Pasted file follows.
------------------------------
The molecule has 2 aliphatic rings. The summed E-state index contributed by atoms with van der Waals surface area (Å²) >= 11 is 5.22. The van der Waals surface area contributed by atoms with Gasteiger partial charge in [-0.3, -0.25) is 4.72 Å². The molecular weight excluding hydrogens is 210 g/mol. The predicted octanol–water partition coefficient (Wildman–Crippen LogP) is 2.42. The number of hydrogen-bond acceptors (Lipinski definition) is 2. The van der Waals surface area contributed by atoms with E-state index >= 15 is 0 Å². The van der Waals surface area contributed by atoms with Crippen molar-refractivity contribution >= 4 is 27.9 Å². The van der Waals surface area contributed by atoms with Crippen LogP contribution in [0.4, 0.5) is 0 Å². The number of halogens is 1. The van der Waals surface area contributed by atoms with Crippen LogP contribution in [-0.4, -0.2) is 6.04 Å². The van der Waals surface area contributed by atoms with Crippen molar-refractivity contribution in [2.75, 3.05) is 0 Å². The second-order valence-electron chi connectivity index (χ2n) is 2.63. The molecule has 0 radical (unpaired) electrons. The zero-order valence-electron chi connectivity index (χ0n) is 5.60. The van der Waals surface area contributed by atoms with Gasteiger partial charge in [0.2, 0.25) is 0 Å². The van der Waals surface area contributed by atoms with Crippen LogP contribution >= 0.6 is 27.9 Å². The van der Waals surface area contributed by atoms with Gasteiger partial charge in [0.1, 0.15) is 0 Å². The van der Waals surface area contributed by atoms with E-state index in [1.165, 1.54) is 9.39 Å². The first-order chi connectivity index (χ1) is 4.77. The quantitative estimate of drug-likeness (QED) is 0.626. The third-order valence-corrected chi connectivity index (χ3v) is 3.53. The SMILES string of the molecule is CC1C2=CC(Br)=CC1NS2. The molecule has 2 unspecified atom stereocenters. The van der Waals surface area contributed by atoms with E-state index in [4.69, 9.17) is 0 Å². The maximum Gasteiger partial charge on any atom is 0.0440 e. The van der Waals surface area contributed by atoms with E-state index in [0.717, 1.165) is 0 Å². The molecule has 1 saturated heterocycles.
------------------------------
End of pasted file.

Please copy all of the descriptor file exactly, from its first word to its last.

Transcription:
The molecule has 2 aliphatic rings. The summed E-state index contributed by atoms with van der Waals surface area (Å²) >= 11 is 5.22. The van der Waals surface area contributed by atoms with Gasteiger partial charge in [-0.3, -0.25) is 4.72 Å². The molecular weight excluding hydrogens is 210 g/mol. The predicted octanol–water partition coefficient (Wildman–Crippen LogP) is 2.42. The number of hydrogen-bond acceptors (Lipinski definition) is 2. The van der Waals surface area contributed by atoms with E-state index >= 15 is 0 Å². The van der Waals surface area contributed by atoms with Crippen molar-refractivity contribution >= 4 is 27.9 Å². The van der Waals surface area contributed by atoms with Crippen LogP contribution in [0.4, 0.5) is 0 Å². The number of halogens is 1. The van der Waals surface area contributed by atoms with Crippen LogP contribution in [-0.4, -0.2) is 6.04 Å². The van der Waals surface area contributed by atoms with Crippen molar-refractivity contribution in [2.75, 3.05) is 0 Å². The second-order valence-electron chi connectivity index (χ2n) is 2.63. The molecule has 0 radical (unpaired) electrons. The zero-order valence-electron chi connectivity index (χ0n) is 5.60. The van der Waals surface area contributed by atoms with Gasteiger partial charge in [0.2, 0.25) is 0 Å². The van der Waals surface area contributed by atoms with Crippen LogP contribution >= 0.6 is 27.9 Å². The van der Waals surface area contributed by atoms with Gasteiger partial charge in [0.1, 0.15) is 0 Å². The van der Waals surface area contributed by atoms with E-state index in [1.165, 1.54) is 9.39 Å². The first-order chi connectivity index (χ1) is 4.77. The quantitative estimate of drug-likeness (QED) is 0.626. The third-order valence-corrected chi connectivity index (χ3v) is 3.53. The SMILES string of the molecule is CC1C2=CC(Br)=CC1NS2. The molecule has 2 unspecified atom stereocenters. The van der Waals surface area contributed by atoms with E-state index in [4.69, 9.17) is 0 Å². The maximum Gasteiger partial charge on any atom is 0.0440 e. The van der Waals surface area contributed by atoms with E-state index in [0.717, 1.165) is 0 Å². The molecule has 1 saturated heterocycles.